“Most managers hire for skills, knowledge and background. Then they fire for behavior,” states Bruce Hubby, founder of PDP, Inc., a company that provides assessments for businesses. Hubby contends that we would be much more successful if we hired for strengths that match the requirements of the position and then train the person in the skills to do the job. Truthfully, doesn’t that align with the reality in the industry? How many times do we terminate an employee because he/she does not know how to do the job? More often we terminate for some behavior — tardiness, laziness, lack of attention to the job, poor work ethic. If that is the case in your organization, spending additional time on the front end of the process and a shift in the profile that you are hiring could positively impact your ability to retain the best employees.
WHAT KEEPS ‘EM (THE RIGHT PEOPLE) GOING?
Hiring and getting the right employees on board is an essential first step to creating a strong workforce. Retaining that workforce requires keeping this talent by using a variety of strategies, including onboarding and training, opportunities for increased work challenges, purposeful engagement and appropriate compensation.
Most organizations understand the need for onboarding and training for new employees, even though arguably most would admit that they could do a better job. What often is overlooked is training for those who are hired for, or promoted to, management positions. Poor or no management training can affect how employees view their bosses, positions and roles in your company, which can negatively affect retention rates. Moreover, recruitment also can be negatively affected if employees who are unhappy with the work environment speak with potential hires. The proper training for managers on both leadership skills and employee expectations creates an essential framework for your workforce.
Being valued at work rates the same as, or higher than, compensation in many surveys. Employers agree that there is value in promoting from within and that they are looking for their employees to take on more challenging work or higher-level positions as they grow and learn. What most employers do not do well is to purposefully communicate these thoughts or provide any insight to employees on how to work through the processes for more challenging or advanced positions. By communicating with employees regularly on their performance and providing a clear path for advancement and more responsibility, you increase the probability of keeping employees engaged and invested in both their own professional growth and the company.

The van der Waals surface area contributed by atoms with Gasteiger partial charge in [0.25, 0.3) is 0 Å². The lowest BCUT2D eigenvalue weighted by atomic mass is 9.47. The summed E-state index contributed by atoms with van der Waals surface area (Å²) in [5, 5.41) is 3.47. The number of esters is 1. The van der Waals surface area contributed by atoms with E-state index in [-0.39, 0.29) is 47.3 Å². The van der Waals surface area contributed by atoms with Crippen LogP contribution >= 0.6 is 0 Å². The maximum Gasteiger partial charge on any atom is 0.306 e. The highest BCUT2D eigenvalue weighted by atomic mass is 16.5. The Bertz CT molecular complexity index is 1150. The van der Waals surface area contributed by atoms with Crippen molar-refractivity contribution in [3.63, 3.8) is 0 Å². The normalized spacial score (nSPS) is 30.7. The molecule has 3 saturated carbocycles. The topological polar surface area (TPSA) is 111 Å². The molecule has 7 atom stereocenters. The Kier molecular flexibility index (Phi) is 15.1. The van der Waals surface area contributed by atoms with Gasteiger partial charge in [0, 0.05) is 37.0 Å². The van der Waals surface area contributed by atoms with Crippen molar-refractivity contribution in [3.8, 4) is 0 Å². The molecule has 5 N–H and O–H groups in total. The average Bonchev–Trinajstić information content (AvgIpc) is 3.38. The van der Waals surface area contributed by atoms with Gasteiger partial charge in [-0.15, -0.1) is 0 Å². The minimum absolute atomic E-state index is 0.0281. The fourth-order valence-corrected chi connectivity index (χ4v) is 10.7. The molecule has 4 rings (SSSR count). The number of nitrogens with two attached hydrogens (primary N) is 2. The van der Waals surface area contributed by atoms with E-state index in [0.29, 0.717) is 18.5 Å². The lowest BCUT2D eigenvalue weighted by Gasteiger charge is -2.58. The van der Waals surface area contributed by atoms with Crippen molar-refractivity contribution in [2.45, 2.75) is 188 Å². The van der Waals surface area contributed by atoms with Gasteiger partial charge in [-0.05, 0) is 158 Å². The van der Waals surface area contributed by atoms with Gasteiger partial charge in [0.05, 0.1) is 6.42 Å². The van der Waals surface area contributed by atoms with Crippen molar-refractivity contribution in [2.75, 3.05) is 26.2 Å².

There is truth to the adage that “employees do what they are compensated for.” Compensation needs to be in line with the position and the expectations for that position. The balance between a rewarding salary and industry-competitive compensation is on the mind of most new hires and current employees If employers want to retain their employees, it should be on their minds as well.
WHERE IS THE VALUE?
A Cornell University study estimates the cost of losing a single employee to turnover is 30% of an hourly employee’s yearly salary and 150% of a manager’s salary. The total cost of terminating an employee includes a number of administrative separation costs, the cost of replacing the employee, onboarding and training costs for the new employee and, specifically challenging for the construction industry, the time costs of having open positions (downtime) during a project or a number of projects. It only makes sense then to focus our efforts and resources on retaining, rather than constantly replacing, our employee workforce.
Shirley Ramos is a training consultant with FMI Corporation. She can be reached at 303.398.7213 or via email at email@example.com.